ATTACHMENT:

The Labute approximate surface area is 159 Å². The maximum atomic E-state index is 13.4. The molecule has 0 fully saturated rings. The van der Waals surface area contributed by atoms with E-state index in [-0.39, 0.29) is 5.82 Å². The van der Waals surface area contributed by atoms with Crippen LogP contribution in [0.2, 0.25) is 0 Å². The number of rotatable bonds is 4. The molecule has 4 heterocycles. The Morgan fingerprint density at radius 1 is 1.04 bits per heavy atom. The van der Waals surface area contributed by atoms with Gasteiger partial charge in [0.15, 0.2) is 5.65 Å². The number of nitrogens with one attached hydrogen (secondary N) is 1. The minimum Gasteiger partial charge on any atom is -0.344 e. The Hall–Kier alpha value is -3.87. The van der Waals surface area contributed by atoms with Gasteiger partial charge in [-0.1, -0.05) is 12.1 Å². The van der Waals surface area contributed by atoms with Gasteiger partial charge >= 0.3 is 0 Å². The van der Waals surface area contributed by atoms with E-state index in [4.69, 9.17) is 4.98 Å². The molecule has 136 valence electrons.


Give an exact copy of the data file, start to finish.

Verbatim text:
The Labute approximate surface area is 159 Å². The maximum atomic E-state index is 13.4. The molecule has 0 fully saturated rings. The van der Waals surface area contributed by atoms with E-state index in [-0.39, 0.29) is 5.82 Å². The van der Waals surface area contributed by atoms with Crippen LogP contribution in [0.2, 0.25) is 0 Å². The number of rotatable bonds is 4. The molecule has 4 heterocycles. The Morgan fingerprint density at radius 1 is 1.04 bits per heavy atom. The van der Waals surface area contributed by atoms with Gasteiger partial charge in [0.15, 0.2) is 5.65 Å². The number of nitrogens with one attached hydrogen (secondary N) is 1. The minimum Gasteiger partial charge on any atom is -0.344 e. The Hall–Kier alpha value is -3.87. The van der Waals surface area contributed by atoms with Gasteiger partial charge in [-0.1, -0.05) is 12.1 Å². The van der Waals surface area contributed by atoms with Gasteiger partial charge >= 0.3 is 0 Å². The van der Waals surface area contributed by atoms with E-state index in [4.69, 9.17) is 4.98 Å². The molecule has 136 valence electrons.